Being one of the biggest car companies in the world, GM would’ve surely been right at the cutting edge of using 3D printing?

JH: We’ve had 3D printers for a while – probably around 15 years. They provide a huge advantage in how quickly we can make a part and assess its viability.

Jeff drew the parts for Project Monaro in Alias, a high-end surfacing program. From there it went through another program before it was ready to print. There are checks to be done to ensure there are no rough edges or problems with the design file before you hit ‘print

Joe, what kind of 3D printer was used to make Project Monaro’s parts?

JC: That is a HP Multi-Jet Fusion 3D printer. There are a bunch of different 3D printing technologies, but what they have in common is you’re building up a part by adding material layer by layer. This HP printer is cutting-edge and is what is known as ‘page-wide technology’, where it prints the entire drawing in a single pass, which makes the process massively quicker.

“The integrity of some 3D-printed parts I’ve seen is almost is as good as injected-moulded plastic,” Jeff says. “The test parts we print in some acrylic-based materials just don’t have a service life, as they’re not designed to last in the field”

How does the fusion process differ to a plotter-style printer?

JC: The Multi-Jet Fusion process is a powder-based technology where we’re laying out a very thin layer of 80 microns, in this case with nylon, and building it up in a powder cake. The machine jets agents onto the bed of powder that either absorb infra-red energy where we want parts defined, or it absorbs the energy stopping thermal bleed into the powder cake.

After the print run is finished, the parts can be fished out of the raw powder and cleaned off. The powder can then be extracted, put through a filtration process and be reused for the next print job

And this is much faster than the other additive styles of printing?

JC: Typically between 10 and 50 times faster. Each layer generally takes 7-12sec per layer, independent of the complexity of the layer. Because it is a page-wide technology, it doesn’t matter how thick or complex the pass is.

While Project Monaro uses plastic-based powder media, Bugatti has recently made news for using aerospace technology and lasers to 3D print solid titanium six-pot brake calipers for its 400km/h Chiron

Does the bed of powder limit your creativity with what you can print?

JC: The type of geometry we can print is pretty much limitless; you just need a way to remove the unfused powder (if you need to get it out). We can print hollow parts, or very, very complex parts.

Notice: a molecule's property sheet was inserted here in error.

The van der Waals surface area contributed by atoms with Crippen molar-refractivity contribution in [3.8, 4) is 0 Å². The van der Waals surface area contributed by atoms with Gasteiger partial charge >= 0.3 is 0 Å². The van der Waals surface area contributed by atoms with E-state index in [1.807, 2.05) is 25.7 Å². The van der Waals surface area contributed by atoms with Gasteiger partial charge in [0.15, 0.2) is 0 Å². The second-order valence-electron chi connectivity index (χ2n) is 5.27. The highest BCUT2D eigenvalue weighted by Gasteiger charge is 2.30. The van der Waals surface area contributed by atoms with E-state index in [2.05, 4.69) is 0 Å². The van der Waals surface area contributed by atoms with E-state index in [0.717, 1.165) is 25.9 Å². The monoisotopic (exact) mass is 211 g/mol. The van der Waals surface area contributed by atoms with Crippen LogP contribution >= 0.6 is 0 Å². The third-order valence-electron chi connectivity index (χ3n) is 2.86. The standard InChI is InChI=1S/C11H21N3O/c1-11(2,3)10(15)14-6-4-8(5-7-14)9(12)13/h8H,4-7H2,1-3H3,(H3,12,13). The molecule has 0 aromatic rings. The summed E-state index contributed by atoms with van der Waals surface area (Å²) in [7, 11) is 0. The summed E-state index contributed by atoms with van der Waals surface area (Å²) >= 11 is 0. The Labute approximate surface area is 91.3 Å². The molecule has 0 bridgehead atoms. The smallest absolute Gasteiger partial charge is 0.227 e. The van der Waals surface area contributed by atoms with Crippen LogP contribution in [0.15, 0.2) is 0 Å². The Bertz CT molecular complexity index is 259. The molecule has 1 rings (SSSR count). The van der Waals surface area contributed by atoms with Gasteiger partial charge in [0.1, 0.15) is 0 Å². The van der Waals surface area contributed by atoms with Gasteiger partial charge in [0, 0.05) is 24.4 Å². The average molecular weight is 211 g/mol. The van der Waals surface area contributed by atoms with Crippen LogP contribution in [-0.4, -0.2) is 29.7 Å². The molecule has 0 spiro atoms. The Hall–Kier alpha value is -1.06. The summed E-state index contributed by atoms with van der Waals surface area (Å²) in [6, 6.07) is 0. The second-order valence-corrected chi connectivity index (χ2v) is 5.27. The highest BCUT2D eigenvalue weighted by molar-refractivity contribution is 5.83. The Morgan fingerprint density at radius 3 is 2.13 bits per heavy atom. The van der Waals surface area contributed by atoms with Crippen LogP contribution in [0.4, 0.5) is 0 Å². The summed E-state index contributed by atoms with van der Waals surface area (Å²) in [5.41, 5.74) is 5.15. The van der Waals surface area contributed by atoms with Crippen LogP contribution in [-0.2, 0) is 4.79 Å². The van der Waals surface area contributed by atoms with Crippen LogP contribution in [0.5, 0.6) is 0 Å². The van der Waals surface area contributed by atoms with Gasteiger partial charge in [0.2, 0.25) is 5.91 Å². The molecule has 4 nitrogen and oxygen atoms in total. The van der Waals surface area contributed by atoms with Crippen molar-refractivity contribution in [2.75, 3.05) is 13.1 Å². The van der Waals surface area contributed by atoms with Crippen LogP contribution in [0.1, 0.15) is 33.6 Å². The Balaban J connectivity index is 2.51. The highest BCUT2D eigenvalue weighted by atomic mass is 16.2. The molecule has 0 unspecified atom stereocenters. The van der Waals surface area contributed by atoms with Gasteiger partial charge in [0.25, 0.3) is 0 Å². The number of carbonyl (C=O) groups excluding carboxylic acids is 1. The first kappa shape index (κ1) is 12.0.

Project Monaro scored a pair of 3D-printed bonnet scoops, a front splitter, fuel filler door and rear spoiler in order to stand head and shoulders above other CV8s on the street

What happens to the left-over powder?

JC: It’s taken through a cooling process where we recover most of the unused powder. It’s a very efficient process. We only use the material needed to produce the part, and the left-overs can be reprocessed and reused.

Do fusion-type printers require extra steps between design and printing?

JH: For Project Monaro’s parts, I took an existing CAD model and rejigged the surface you see to look how I wanted it to appear. I then provided the file to EVOK3D and we used a conversion program called Step to prepare it, and they used their own program for printing the parts.

“Project Monaro is a bit of a labour of love,” says Jeff (right). “I’m the sort of guy who has never owned a stock-standard car in my life, and never will. 3D printing allows people to make parts themselves and keep things going, which is really exciting to me”

Do you see hobbyist 3D printing becoming as ingrained in the car hobby as welding or painting?

JH: The technology is moving so quickly I see a future where people and companies can make all sorts of tiny widgets and bits you just can’t get anymore. It means we can keep all sorts of machinery going, and redesign parts to help street machining live on.


“I believe these LulzBot units are worth around $4000,” Graeme says. “They are top-of-the-line hobbyist machines and, from here, the printers step up to cost $20,000 and way up from there. It can get really extreme!”